We’ve heard over and over about the California drought and the need to cut our water use. The lack of rainfall in California over not only the past year, but over the past few years has made for a very high wildfire risk. Yet how often have we been reminded of the ways to prevent a wildfire? Wildfires are becoming a big concern as we settle in to the summer heat and many of us don’t realize that some simple changes to our daily habits can greatly lower the risk of a fire sparking near our homes and communities. It’s also important to talk with your insurance agent about your coverage for both household and wild fires as they can be classified as separate categories in your policy.
Brush fires and wild fires are not something most of us worry about, especially in more urban developments with few open spaces around. However, it takes very little for a brush fire to begin and it can quickly turn into a raging wild fire engulfing nearby homes in mere minutes.
Follow these simple tips to help avoid a brush fire near you:
-Be aware when driving or parking in an area with tall dry grass and/or nearby bushes; contact with the hot exhaust pipe can start a fire. Hot oil leaking from a vehicle can also start a brush fire underneath the car.
– Gas powered lawnmowers should not be started near dry grass areas. Sparks from starting the mower can smolder in the grass for a while before there is a noticeable flame.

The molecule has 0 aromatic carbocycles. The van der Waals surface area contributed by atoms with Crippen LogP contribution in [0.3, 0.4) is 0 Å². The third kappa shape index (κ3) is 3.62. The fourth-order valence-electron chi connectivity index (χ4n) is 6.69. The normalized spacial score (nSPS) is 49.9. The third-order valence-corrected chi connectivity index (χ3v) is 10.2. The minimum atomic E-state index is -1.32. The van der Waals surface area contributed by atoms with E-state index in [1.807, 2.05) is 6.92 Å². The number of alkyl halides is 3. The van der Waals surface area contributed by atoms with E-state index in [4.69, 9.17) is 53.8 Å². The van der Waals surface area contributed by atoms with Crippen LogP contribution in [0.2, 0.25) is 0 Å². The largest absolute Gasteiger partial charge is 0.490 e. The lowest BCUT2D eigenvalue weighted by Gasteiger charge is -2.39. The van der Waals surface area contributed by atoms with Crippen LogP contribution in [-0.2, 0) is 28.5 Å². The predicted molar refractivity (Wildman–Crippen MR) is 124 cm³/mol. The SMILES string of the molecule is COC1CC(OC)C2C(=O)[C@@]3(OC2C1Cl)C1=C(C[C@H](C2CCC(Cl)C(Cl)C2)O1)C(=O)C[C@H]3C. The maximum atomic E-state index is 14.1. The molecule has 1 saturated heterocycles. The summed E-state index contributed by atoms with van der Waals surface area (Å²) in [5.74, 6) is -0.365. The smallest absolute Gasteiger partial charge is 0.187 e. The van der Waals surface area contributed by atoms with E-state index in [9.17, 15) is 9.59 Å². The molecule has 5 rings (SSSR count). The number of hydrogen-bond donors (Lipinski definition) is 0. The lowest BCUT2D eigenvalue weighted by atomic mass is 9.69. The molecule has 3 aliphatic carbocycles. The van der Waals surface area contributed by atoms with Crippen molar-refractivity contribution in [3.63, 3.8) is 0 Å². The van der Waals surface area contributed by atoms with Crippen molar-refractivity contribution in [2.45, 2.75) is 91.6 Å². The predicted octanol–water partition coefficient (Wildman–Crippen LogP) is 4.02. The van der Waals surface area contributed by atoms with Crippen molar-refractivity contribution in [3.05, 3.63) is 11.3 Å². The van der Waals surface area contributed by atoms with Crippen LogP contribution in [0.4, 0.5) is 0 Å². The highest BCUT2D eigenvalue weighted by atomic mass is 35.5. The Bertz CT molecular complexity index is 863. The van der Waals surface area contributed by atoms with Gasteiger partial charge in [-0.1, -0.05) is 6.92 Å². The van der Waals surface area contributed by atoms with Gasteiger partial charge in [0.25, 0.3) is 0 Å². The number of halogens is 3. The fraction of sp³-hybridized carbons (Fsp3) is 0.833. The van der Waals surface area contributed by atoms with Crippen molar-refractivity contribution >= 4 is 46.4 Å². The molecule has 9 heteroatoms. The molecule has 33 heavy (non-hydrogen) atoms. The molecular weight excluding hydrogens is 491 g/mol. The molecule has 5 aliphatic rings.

– Cigarettes should never be ground out or disposed of in the grass, or near leaves or brush. While driving, ash should be disposed of in an ash tray inside the vehicle. Ash and cigarettes disposed of outside of the car can spark a fire in the brush that lines most roadways.
– When using charcoal, be sure the coals are completely cool before disposing of them. A good way to make sure they are out is to place them in a metal bucket and cover them with water. Once they stop smoking, cover them with water again to cool them down completely.
– When using a fire pit, make sure the area is cleared of dry grass and leaves before you start the flame and make sure you have a strong flame resistant perimeter around the fire. Watch it closely and do not leave it unattended for any reason. Be sure to heavily douse the pit with water when you are finished with it. If you are not confident that the pit is cool enough to touch, then it is not cool enough to leave unattended. Of course, please always check http://www.sparetheair.org before you decide to start a fire in a fire pit.
In the event that you see smoke or a flame in any grassy area, never assume someone else has already reported it. Please call 9-1-1 immediately. Emergency operators and firefighters would much rather receive thirty calls rather than zero on a fire that could potentially harm people, homes and wildlife.
The 4th of July holiday is an especially important time to follow these tips and general fire safety rules as most of us will be using our barbecues, lighting up fire pits in the evening, and enjoying the fireworks this weekend. Please be responsible, and keep an eye out for any signs of a brush fire.
Check back tomorrow for our Quick Guide To An Awesome Independence Day!